Concerning with the changes of the institutional design of the European Union, the current model governance has been shaped as a setup of constraints upon political margin of discretion, applying the central tenet of ordoliberalism with the aim to use strong rules in order to reduce the discretionary exercise of powers by institutions so as to avoid an arbitrary use of them. This principle has achieved an extreme effect at the European level, that one not to avoid arbitrary use of political powers but to keep political responsibility and participation out of the decision-making process. As Laruffa concludes: "It is quite clear that such a model of governance, which is made only by rules without any role for a democratic policy-making process, imposes a de facto limit to on the political rights of the European citizens. This means that there is a control exercised by rules over the European citizens rather than a control by the European citizens over rules and policies."[6]

The European Union: Multilevel Governance in Practice.

Within the European Union nearly 95,000 local and regional authorities currently have significant powers in key sectors such as education, the environment, economic development, town and country planning, transport, public services and social policies. These local and regional authorities implement nearly 70% of EU legislation. They help ensure the exercise of European democracy and citizenship. Special rights and competences for regions, cities and communities are supposed to enable and preserve diversity of governance at local and regional level. By thinking beyond traditional EU - Member States relations the EU multi-level governance concept further strengthens regional and transnational cooperation. In a broader sense, this concept also includes the participation of non-state players like economic and social partners and civil society in the decision making process of all levels of governance(thus taking up the vertical and horizontal dimensions of multilevel governance).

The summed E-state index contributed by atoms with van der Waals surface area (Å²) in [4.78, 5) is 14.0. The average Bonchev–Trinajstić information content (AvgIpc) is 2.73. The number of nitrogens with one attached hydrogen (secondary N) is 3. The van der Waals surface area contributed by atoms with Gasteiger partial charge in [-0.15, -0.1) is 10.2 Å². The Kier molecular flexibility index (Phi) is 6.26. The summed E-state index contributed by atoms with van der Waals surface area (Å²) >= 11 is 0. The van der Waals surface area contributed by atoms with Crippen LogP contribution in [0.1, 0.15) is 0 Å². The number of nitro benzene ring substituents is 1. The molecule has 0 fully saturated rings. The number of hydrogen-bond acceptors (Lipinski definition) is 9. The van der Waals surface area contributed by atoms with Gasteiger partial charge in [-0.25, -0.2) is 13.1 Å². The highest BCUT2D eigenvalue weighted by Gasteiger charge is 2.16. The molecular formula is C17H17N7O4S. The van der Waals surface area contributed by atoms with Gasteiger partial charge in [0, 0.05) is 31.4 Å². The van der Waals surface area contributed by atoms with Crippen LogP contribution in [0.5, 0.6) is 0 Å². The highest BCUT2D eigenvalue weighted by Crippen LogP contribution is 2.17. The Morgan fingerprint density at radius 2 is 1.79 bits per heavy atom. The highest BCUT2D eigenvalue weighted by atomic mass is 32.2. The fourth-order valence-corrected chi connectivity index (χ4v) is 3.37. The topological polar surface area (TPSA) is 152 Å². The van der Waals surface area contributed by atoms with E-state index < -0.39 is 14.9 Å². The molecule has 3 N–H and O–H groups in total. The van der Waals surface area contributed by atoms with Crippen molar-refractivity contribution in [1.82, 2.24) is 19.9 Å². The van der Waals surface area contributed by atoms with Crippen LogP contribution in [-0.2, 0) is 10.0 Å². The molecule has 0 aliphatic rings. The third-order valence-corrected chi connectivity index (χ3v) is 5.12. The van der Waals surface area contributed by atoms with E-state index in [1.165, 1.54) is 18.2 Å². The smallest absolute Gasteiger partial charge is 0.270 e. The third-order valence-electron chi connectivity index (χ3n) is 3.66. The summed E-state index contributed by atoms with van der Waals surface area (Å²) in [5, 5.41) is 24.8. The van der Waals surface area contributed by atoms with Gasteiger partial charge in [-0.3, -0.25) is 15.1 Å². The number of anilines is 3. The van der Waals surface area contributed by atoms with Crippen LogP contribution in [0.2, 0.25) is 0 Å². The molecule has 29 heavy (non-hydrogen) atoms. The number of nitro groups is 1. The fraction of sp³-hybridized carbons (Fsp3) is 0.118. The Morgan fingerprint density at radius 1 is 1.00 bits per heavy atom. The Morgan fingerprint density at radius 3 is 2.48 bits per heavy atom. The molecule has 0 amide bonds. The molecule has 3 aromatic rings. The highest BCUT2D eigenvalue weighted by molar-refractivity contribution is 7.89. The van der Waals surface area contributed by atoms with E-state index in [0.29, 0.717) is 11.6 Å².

The Treaty of Lisbon as an important step towards Multilevel Governance

The Treaty of Lisbon represents an important step towards institutional recognition of multi-level governance in the way the European Union operates. It strengthens the competences and influence of local and regional authorities in the Community decision-making process giving roles to national (and regional) parliaments and the Committee of the Regions and enshrines the territorial dimension of the European Union, notably territorial cohesion as part of the process of European integration. The Committee of the Regions has established a system to monitor the compliance with the subsidiarity thorough the whole EU policy and law making process.

Multilevel governance within the EU as an ongoing process

Nevertheless, multi-level governance within the EU is a dynamic and ongoing process. On 16 June 2009 the Committee of the Regions adopted a White Paper on multi-level governance which recommended specific mechanisms and instruments for stimulating all stages of the European decision-making process.[9] This document, together with the follow-up opinion "Building a European culture of Multilevel Governance"[10] affirmed the Committee’s political commitment to Multi-level Governance, proposing a first political project for Building Europe in partnership. As a follow up to the 2009 White paper on Multi-level Governance, the Committee developed a "Scoreboard on Multi-level Governance" to monitor on a yearly basis the development of multi-level governance at European Union level.

The Charter for Multi-level Governance in Europe

On 3 April 2014 the Committee of the Regions adopted a Charter for Multi-level Governance calling public authorities of all levels of governance to use and promote multi-level governance in their future undertakings. The Charter is open for signature to:

• all European Union local and regional authorities;

• European and national associations of local and regional authorities, as well as local and regional authorities' network are invited to officially commit to multilevel governance principles, giving the Charter their formal support;

• National and European political figures wishing to back up the Charter are also invited to declare their support